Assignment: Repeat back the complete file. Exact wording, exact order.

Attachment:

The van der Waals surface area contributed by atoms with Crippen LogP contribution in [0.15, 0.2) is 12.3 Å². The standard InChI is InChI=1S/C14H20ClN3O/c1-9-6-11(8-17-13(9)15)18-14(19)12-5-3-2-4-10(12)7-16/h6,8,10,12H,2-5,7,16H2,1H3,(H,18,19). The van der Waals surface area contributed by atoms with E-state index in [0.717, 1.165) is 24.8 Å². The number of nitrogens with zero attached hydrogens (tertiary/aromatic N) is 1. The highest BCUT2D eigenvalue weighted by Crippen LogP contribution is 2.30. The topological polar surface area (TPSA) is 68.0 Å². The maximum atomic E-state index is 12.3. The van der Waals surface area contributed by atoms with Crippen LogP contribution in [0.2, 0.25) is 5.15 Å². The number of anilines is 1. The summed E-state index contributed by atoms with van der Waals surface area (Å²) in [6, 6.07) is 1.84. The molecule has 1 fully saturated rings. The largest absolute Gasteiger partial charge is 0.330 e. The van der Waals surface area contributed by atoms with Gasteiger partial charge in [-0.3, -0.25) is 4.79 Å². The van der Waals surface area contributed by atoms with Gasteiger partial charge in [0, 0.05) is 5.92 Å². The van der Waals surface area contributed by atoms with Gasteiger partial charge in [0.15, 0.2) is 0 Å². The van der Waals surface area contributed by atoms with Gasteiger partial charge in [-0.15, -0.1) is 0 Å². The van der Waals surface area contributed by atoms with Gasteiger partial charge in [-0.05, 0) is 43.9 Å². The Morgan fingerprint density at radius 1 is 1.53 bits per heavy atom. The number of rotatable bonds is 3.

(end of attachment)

The van der Waals surface area contributed by atoms with Crippen LogP contribution in [0.15, 0.2) is 12.3 Å². The standard InChI is InChI=1S/C14H20ClN3O/c1-9-6-11(8-17-13(9)15)18-14(19)12-5-3-2-4-10(12)7-16/h6,8,10,12H,2-5,7,16H2,1H3,(H,18,19). The van der Waals surface area contributed by atoms with E-state index in [0.717, 1.165) is 24.8 Å². The number of nitrogens with zero attached hydrogens (tertiary/aromatic N) is 1. The highest BCUT2D eigenvalue weighted by Crippen LogP contribution is 2.30. The topological polar surface area (TPSA) is 68.0 Å². The maximum atomic E-state index is 12.3. The van der Waals surface area contributed by atoms with Crippen LogP contribution in [0.2, 0.25) is 5.15 Å². The number of anilines is 1. The summed E-state index contributed by atoms with van der Waals surface area (Å²) in [6, 6.07) is 1.84. The molecule has 1 fully saturated rings. The largest absolute Gasteiger partial charge is 0.330 e. The van der Waals surface area contributed by atoms with Gasteiger partial charge in [-0.3, -0.25) is 4.79 Å². The van der Waals surface area contributed by atoms with Gasteiger partial charge in [0, 0.05) is 5.92 Å². The van der Waals surface area contributed by atoms with Gasteiger partial charge in [0.15, 0.2) is 0 Å². The van der Waals surface area contributed by atoms with Gasteiger partial charge in [-0.15, -0.1) is 0 Å². The van der Waals surface area contributed by atoms with Gasteiger partial charge in [-0.05, 0) is 43.9 Å². The Morgan fingerprint density at radius 1 is 1.53 bits per heavy atom. The number of rotatable bonds is 3.